It's hard to

speak of visual artist Emma Overman without mentioning children.

Her work

abounds with iconic images transported from a familiar fairy tale or book into

a painting where they often take on a unique, even quirky appeal. But they also

acquire a decidedly adult emotional complexity.

"Emma's

work is simple but complicated," says Joanna Taft, executive director of

Harrison Center for the Arts. "I think to many it's like a naïve fairy

tale but to others there's a dark side."

Like many,

Taft is intrigued by the complexity of Overman's deceptively childlike work and

admires the resulting ensemble. "She's able to pull polar opposites

together until it becomes a cohesive show."

The Harrison

Center hosts Overman's upcoming solo show, Carousel:

A Gilded Memory of Books, Movies and Animal Crackers, which opens

First Friday on March 4.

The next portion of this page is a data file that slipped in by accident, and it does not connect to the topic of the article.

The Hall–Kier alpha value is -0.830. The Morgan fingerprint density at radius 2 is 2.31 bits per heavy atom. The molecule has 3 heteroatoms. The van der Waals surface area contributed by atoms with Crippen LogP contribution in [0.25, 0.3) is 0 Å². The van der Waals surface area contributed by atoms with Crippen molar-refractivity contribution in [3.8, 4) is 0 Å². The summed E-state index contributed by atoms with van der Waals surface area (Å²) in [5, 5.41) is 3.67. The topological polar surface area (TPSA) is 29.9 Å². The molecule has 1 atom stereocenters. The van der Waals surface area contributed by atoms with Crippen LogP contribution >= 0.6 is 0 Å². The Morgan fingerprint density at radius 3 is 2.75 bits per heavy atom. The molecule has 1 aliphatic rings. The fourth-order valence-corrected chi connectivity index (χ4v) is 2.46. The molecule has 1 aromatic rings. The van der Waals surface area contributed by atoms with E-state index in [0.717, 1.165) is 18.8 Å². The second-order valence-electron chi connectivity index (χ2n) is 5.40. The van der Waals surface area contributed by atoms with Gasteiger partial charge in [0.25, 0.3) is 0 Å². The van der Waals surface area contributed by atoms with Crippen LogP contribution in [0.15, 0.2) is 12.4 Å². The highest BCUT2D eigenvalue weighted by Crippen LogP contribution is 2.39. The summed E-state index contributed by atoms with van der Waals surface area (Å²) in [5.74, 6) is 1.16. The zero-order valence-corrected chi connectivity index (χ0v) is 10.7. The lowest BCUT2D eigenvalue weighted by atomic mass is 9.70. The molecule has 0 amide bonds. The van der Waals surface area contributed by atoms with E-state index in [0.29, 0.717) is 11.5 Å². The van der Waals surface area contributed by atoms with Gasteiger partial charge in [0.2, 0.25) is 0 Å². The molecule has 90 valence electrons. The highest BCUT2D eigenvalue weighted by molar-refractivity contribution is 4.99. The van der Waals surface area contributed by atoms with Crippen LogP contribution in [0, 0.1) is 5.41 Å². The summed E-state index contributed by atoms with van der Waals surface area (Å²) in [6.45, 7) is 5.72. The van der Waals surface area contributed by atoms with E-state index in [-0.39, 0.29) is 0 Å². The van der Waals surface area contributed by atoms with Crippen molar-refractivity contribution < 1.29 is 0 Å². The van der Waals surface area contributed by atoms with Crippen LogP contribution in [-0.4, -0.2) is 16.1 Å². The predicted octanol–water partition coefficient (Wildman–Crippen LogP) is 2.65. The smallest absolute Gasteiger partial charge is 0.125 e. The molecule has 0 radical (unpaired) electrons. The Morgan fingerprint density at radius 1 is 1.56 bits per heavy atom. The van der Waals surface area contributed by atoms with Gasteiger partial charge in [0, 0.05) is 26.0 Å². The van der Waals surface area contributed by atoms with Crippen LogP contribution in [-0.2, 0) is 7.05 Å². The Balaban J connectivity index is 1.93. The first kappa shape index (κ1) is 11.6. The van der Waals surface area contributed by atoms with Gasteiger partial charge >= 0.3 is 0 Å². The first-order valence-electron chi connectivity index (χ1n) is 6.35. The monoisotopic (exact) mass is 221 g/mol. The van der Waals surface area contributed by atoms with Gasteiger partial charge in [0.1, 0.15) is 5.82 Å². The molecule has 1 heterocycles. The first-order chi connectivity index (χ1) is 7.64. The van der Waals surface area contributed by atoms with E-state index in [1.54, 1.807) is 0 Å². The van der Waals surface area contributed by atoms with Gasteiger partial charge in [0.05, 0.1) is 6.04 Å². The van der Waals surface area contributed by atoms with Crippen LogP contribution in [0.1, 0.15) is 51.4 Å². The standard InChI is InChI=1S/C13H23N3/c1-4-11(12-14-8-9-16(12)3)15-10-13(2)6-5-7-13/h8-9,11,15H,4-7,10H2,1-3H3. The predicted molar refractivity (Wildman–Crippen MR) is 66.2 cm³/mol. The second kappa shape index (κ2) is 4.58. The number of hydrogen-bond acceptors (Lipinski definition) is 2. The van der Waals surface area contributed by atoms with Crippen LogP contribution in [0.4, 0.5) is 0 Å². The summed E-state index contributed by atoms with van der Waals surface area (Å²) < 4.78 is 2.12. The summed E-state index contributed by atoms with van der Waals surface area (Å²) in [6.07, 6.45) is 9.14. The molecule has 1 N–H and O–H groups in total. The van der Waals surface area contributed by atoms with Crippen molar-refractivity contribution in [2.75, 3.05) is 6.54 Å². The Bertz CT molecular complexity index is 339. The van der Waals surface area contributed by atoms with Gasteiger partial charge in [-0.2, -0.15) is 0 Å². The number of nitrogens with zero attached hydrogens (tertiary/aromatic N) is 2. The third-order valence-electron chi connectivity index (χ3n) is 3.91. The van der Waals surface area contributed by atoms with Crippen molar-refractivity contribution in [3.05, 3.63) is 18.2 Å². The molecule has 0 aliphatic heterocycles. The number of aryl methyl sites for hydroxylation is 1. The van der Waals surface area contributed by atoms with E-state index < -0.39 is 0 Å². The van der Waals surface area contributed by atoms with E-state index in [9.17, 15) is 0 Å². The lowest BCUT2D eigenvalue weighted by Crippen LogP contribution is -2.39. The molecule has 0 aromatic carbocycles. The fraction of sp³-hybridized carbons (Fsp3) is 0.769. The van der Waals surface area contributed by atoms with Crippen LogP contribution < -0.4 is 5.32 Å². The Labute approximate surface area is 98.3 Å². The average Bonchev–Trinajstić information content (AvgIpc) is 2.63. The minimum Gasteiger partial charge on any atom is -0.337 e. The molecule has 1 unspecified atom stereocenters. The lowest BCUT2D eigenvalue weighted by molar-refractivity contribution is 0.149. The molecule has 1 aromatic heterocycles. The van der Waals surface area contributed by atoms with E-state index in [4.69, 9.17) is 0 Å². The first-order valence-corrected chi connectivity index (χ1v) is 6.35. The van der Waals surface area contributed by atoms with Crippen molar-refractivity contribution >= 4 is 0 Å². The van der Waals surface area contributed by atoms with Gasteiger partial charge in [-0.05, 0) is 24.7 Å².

Overman's

work is increasingly familiar in Indianapolis. In addition to her solo shows at

the Harrison and AV Framing Gallery, she's also a 2009-2010 Creative Renewal

Fellow. She's illustrated four children's books, and her work was just

published in Edgycute: from Neo-Pop to

Low Brow and Back Again, by Harry Saylor. Her paintings have been exhibited

in numerous galleries nationwide since 2007 [see sidebar].

Taft isn't

the only admirer of Overman's work. Among her many other fans is my six-year-old

daughter, Naomi, who has accompanied me to the Harrison for my interview with

the artist.

The Overman

painting that my daughter Naomi is most familiar with is entitled

"Loss" (acrylic on canvas). In this painting, you see a ladybug

looking up at a wide green sky where a single red balloon floats heavenward

(probably thinking that it's another ladybug). A postcard-sized image of the

work, in fact, hangs in my daughter's bedroom. One night, when putting her to

bed, I asked her why she liked it.